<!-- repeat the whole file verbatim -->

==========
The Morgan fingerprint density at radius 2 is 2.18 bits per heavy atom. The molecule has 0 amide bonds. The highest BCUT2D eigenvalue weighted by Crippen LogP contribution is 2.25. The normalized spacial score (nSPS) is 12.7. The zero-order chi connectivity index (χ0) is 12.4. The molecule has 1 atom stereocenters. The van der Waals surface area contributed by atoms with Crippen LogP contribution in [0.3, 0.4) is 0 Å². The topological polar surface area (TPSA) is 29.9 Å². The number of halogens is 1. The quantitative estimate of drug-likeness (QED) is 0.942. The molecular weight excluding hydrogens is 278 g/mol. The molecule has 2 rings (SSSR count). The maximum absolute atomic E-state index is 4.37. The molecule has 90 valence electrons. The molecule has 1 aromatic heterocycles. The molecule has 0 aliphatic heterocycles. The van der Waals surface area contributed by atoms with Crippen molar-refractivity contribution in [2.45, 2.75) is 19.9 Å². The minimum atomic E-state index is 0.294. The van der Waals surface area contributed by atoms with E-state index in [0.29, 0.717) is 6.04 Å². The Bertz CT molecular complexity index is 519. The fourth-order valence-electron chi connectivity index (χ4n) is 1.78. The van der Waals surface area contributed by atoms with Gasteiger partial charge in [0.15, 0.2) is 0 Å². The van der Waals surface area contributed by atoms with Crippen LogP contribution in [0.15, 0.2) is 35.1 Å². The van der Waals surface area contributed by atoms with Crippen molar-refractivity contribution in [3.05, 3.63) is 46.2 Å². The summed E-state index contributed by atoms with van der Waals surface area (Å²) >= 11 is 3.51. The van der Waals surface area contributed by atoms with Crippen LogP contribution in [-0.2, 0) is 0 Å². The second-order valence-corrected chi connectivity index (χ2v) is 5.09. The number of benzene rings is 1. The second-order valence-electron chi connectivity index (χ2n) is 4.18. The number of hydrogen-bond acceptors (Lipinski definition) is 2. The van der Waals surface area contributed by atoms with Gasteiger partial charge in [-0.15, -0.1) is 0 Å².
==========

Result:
The Morgan fingerprint density at radius 2 is 2.18 bits per heavy atom. The molecule has 0 amide bonds. The highest BCUT2D eigenvalue weighted by Crippen LogP contribution is 2.25. The normalized spacial score (nSPS) is 12.7. The zero-order chi connectivity index (χ0) is 12.4. The molecule has 1 atom stereocenters. The van der Waals surface area contributed by atoms with Crippen LogP contribution in [0.3, 0.4) is 0 Å². The topological polar surface area (TPSA) is 29.9 Å². The number of halogens is 1. The quantitative estimate of drug-likeness (QED) is 0.942. The molecular weight excluding hydrogens is 278 g/mol. The molecule has 2 rings (SSSR count). The maximum absolute atomic E-state index is 4.37. The molecule has 90 valence electrons. The molecule has 1 aromatic heterocycles. The molecule has 0 aliphatic heterocycles. The van der Waals surface area contributed by atoms with Crippen molar-refractivity contribution in [2.45, 2.75) is 19.9 Å². The minimum atomic E-state index is 0.294. The van der Waals surface area contributed by atoms with E-state index in [0.29, 0.717) is 6.04 Å². The Bertz CT molecular complexity index is 519. The fourth-order valence-electron chi connectivity index (χ4n) is 1.78. The van der Waals surface area contributed by atoms with Gasteiger partial charge in [0.15, 0.2) is 0 Å². The van der Waals surface area contributed by atoms with Crippen LogP contribution in [0.15, 0.2) is 35.1 Å². The van der Waals surface area contributed by atoms with Crippen molar-refractivity contribution in [3.05, 3.63) is 46.2 Å². The summed E-state index contributed by atoms with van der Waals surface area (Å²) >= 11 is 3.51. The van der Waals surface area contributed by atoms with Crippen LogP contribution in [-0.2, 0) is 0 Å². The second-order valence-corrected chi connectivity index (χ2v) is 5.09. The number of benzene rings is 1. The second-order valence-electron chi connectivity index (χ2n) is 4.18. The number of hydrogen-bond acceptors (Lipinski definition) is 2. The van der Waals surface area contributed by atoms with Gasteiger partial charge in [-0.15, -0.1) is 0 Å².